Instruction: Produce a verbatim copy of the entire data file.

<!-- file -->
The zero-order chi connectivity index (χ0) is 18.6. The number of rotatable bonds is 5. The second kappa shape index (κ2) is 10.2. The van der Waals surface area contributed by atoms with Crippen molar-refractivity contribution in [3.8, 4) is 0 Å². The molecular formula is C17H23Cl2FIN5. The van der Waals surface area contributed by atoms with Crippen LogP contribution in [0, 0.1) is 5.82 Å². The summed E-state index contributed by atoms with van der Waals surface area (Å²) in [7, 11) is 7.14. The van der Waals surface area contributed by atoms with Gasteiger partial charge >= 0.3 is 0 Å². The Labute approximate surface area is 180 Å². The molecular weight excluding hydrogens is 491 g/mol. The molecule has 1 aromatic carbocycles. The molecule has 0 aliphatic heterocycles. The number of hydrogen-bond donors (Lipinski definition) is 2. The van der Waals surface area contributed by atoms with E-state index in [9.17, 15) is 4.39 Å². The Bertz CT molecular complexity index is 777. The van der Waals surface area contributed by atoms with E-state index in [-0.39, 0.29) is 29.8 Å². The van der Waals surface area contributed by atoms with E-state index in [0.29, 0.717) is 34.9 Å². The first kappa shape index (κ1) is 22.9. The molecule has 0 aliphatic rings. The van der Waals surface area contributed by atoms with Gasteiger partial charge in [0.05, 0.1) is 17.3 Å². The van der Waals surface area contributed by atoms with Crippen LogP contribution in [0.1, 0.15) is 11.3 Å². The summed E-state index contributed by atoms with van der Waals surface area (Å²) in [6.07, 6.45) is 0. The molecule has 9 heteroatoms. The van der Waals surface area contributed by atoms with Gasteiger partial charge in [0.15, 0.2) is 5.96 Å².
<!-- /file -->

The zero-order chi connectivity index (χ0) is 18.6. The number of rotatable bonds is 5. The second kappa shape index (κ2) is 10.2. The van der Waals surface area contributed by atoms with Crippen molar-refractivity contribution in [3.8, 4) is 0 Å². The molecular formula is C17H23Cl2FIN5. The van der Waals surface area contributed by atoms with Crippen LogP contribution in [0, 0.1) is 5.82 Å². The summed E-state index contributed by atoms with van der Waals surface area (Å²) in [7, 11) is 7.14. The van der Waals surface area contributed by atoms with Gasteiger partial charge >= 0.3 is 0 Å². The Labute approximate surface area is 180 Å². The molecular weight excluding hydrogens is 491 g/mol. The molecule has 1 aromatic carbocycles. The molecule has 0 aliphatic heterocycles. The number of hydrogen-bond donors (Lipinski definition) is 2. The van der Waals surface area contributed by atoms with E-state index in [9.17, 15) is 4.39 Å². The Bertz CT molecular complexity index is 777. The van der Waals surface area contributed by atoms with E-state index in [-0.39, 0.29) is 29.8 Å². The van der Waals surface area contributed by atoms with E-state index in [0.29, 0.717) is 34.9 Å². The first kappa shape index (κ1) is 22.9. The molecule has 0 aliphatic rings. The van der Waals surface area contributed by atoms with Gasteiger partial charge in [0.05, 0.1) is 17.3 Å². The van der Waals surface area contributed by atoms with Crippen LogP contribution in [0.1, 0.15) is 11.3 Å². The summed E-state index contributed by atoms with van der Waals surface area (Å²) in [6.07, 6.45) is 0. The molecule has 9 heteroatoms. The van der Waals surface area contributed by atoms with Gasteiger partial charge in [0.15, 0.2) is 5.96 Å².